The topic of lawsuits also came up. Oman said he usually opposes lawsuits, but added, “We’d sue at the drop of a hat now on anything pertaining to this.” Oman owns property near the proposed diversion channel.

Oman served as a Hancock County Commissioner from 1975 to 1991.

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4/5/2016 – 10:45 pm

Protecting the integrity of Ohio elections remains a top priority of Ohio Secretary of State Jon Husted. Stopping in Findlay Tuesday afternoon, Husted said that up to date voter rolls help to reduce Election Day confusion, reduce the need for Provisional Ballots and the chances for fraud, however issues can still happen. One issue is protecting domestic violence victims and victims of human trafficking from harm by not providing certain kinds of information in public records. Husted said his office is working to protect these individuals.

Audio: Jon Husted

Husted mentioned that the plan would be comprehensive to prevent fraud but would still be designed to protect personal information from voter rolls. Looking at the current election, Husted said that the mood of the country serves as an educational tool to clarify how the parties actually nominate their candidates for President of the United States.

Audio: Jon Husted

Husted said that it is the same for the Democratic party in that party rules, rather than voters themselves can determine who will be the Presidential nominee.

Audio: Jon Husted

Looking at the Republican field as it stands, Husted supports Governor Kasich, but he noted that the Republican party this year has been met with candidates who have been divisive rather than uniting the party, and given growing interests, that may be the case in future elections, but Husted said that he looks for a candidate that has long term goals rather than short term.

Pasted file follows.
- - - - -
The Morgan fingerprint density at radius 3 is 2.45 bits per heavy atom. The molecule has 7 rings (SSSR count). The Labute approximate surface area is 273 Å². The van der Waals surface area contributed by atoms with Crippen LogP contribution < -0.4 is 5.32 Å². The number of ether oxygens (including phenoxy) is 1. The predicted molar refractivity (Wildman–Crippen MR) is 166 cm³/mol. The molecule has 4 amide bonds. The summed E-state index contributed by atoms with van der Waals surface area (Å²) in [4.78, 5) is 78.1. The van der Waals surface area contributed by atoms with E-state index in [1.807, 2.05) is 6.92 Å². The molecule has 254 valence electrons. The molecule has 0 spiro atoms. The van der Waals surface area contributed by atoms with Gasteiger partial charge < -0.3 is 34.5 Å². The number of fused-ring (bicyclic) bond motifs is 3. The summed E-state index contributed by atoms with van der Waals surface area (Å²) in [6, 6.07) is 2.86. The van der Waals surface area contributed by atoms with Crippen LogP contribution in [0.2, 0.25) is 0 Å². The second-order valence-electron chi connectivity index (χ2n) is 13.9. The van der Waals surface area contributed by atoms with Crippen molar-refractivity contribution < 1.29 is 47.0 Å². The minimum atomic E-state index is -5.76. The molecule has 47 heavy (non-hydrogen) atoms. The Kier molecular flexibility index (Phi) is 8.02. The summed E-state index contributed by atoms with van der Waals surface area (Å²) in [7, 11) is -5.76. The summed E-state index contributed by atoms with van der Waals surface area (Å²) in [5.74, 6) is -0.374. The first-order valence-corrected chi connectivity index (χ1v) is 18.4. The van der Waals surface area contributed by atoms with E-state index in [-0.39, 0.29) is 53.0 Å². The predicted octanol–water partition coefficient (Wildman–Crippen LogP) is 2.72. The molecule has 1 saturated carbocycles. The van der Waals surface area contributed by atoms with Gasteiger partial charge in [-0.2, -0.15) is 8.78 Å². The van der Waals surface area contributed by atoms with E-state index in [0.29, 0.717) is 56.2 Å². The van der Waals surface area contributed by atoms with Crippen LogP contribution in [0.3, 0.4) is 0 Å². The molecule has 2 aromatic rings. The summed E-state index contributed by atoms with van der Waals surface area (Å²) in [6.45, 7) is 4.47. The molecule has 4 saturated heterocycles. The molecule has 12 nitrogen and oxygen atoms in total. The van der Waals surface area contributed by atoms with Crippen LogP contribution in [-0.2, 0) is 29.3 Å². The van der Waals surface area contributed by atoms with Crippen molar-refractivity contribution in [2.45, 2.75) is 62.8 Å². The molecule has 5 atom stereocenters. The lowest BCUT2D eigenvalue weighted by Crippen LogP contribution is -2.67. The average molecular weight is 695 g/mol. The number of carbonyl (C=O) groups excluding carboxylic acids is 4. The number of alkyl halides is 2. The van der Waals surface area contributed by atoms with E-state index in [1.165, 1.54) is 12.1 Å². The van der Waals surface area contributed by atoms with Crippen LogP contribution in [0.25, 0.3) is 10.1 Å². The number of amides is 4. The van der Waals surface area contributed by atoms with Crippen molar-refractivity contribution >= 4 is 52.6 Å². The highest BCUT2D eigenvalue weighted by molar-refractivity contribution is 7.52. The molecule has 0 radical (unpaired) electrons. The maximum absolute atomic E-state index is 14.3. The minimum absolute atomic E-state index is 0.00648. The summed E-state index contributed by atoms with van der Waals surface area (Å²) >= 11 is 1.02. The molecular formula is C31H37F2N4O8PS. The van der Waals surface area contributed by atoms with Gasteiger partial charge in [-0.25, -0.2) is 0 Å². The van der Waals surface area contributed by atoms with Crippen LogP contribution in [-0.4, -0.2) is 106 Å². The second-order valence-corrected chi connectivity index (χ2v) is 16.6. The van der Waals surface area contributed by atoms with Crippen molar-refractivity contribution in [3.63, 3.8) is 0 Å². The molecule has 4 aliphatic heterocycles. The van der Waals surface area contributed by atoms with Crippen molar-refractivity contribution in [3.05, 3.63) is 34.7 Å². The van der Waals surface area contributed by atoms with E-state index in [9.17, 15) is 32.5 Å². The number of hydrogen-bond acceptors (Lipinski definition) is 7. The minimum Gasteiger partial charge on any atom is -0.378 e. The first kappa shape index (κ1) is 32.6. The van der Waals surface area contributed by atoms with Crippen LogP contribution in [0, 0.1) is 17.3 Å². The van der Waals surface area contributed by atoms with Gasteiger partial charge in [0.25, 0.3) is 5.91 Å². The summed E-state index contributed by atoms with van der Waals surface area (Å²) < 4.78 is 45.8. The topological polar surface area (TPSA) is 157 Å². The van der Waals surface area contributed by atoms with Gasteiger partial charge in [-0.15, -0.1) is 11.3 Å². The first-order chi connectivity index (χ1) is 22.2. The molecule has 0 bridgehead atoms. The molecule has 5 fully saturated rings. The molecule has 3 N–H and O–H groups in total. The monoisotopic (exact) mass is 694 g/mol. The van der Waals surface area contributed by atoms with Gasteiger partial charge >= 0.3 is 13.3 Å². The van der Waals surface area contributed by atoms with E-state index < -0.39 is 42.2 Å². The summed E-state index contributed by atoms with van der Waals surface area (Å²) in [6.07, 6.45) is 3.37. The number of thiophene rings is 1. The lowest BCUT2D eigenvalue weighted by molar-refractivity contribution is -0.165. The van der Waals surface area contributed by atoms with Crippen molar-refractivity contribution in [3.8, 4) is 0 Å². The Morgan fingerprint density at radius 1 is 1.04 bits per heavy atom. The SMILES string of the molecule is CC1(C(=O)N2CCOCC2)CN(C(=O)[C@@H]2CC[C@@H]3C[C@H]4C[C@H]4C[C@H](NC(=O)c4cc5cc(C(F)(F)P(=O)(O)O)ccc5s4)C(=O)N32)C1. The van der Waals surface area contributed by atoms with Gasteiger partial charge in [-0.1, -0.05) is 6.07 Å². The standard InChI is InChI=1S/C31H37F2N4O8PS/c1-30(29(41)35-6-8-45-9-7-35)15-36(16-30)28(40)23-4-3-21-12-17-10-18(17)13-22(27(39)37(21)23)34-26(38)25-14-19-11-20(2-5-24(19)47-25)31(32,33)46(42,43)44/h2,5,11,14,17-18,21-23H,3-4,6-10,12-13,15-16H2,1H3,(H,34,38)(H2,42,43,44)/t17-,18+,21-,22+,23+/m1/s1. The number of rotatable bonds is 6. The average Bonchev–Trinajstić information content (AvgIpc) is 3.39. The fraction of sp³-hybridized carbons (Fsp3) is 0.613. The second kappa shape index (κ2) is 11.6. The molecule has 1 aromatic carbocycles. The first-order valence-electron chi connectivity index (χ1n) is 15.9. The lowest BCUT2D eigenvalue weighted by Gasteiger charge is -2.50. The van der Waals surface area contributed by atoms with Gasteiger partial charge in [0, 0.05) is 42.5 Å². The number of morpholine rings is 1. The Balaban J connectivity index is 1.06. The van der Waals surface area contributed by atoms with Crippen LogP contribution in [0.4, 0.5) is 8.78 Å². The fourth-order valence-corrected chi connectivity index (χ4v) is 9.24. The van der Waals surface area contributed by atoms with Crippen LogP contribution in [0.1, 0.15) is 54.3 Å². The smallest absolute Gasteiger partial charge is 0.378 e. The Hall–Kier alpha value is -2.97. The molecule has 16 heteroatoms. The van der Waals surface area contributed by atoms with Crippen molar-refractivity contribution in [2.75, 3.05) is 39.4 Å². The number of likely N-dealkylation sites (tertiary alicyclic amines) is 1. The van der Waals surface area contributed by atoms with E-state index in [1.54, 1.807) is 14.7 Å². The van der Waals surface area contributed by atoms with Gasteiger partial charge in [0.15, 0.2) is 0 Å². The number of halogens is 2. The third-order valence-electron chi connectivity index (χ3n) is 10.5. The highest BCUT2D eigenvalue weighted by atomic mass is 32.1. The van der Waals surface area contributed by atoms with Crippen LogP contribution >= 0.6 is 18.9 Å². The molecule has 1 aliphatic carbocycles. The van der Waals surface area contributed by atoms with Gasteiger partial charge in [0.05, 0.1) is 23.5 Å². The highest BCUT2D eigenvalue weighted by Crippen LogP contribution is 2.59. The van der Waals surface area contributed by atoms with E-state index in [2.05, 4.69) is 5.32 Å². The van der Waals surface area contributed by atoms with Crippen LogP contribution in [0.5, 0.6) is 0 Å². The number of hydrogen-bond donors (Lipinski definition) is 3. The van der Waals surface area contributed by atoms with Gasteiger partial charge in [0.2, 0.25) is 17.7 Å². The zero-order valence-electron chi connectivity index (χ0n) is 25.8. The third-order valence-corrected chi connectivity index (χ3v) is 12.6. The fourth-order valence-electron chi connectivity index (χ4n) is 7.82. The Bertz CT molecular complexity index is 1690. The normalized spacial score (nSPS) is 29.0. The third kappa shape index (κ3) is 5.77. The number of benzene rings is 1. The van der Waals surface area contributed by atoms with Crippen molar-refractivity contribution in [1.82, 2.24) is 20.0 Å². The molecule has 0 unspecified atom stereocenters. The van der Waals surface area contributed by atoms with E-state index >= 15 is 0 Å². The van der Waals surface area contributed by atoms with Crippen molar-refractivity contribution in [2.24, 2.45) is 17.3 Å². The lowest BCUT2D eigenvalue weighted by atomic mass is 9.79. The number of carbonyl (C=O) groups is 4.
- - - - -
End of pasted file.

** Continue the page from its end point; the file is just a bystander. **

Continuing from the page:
Audio: Jon Husted

On his own future prospects, such as a run for Ohio Governor, Husted was mute. However, he said that regardless of the future his office has made significant strides to cut its budget and reduce the costs of Ohio elections as well as modernize. He noted that today 90% of Ohio’s voter records have complete information, up from 20% in 2011 and more than 340,000 Ohio voters have utilized an online system to change and update their addresses, taking the burden off local election boards.

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4/5/2016 – 9:42 pm

Findlay will soon be able to compete for funding to be used to provide housing service to low and moderate income residents. The Findlay City Council passed an ordinance to partner with Hancock County to apply for Community Housing Improvement Program grants or CHIP grants which would help the county address housing needs.

According to a letter from Hancock Regional Planning Commission Director Matt Cordonnier, the CHIP funds can be used to help rehab properties, provide rental assistance, emergency home repair, down payment assistance and help in Habitat for Humanity building. Prior CHIP funding has proven successful. In 2014, the county received a $400,000 CHIP grant.

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4/5/2016 – 9:33pm

The Findlay City Council heard the first reading on an ordinance which would grant Hancock-Wood Electric the right to operate in their own service territory within the city limits. The question on the franchise agreement came forward long after Findlay had annexed a portion of Hancock-Wood territory into the city limits, creating a conflict with AEP service territory agreements.

The city moved the legislation to a second reading at their next meeting later this month. The council also moved to hold a meeting of the whole to hear from AEP representatives as well as discuss the matter further. The dispute between both utilities will be sent to the Ohio Public Utilities Commission for a future ruling.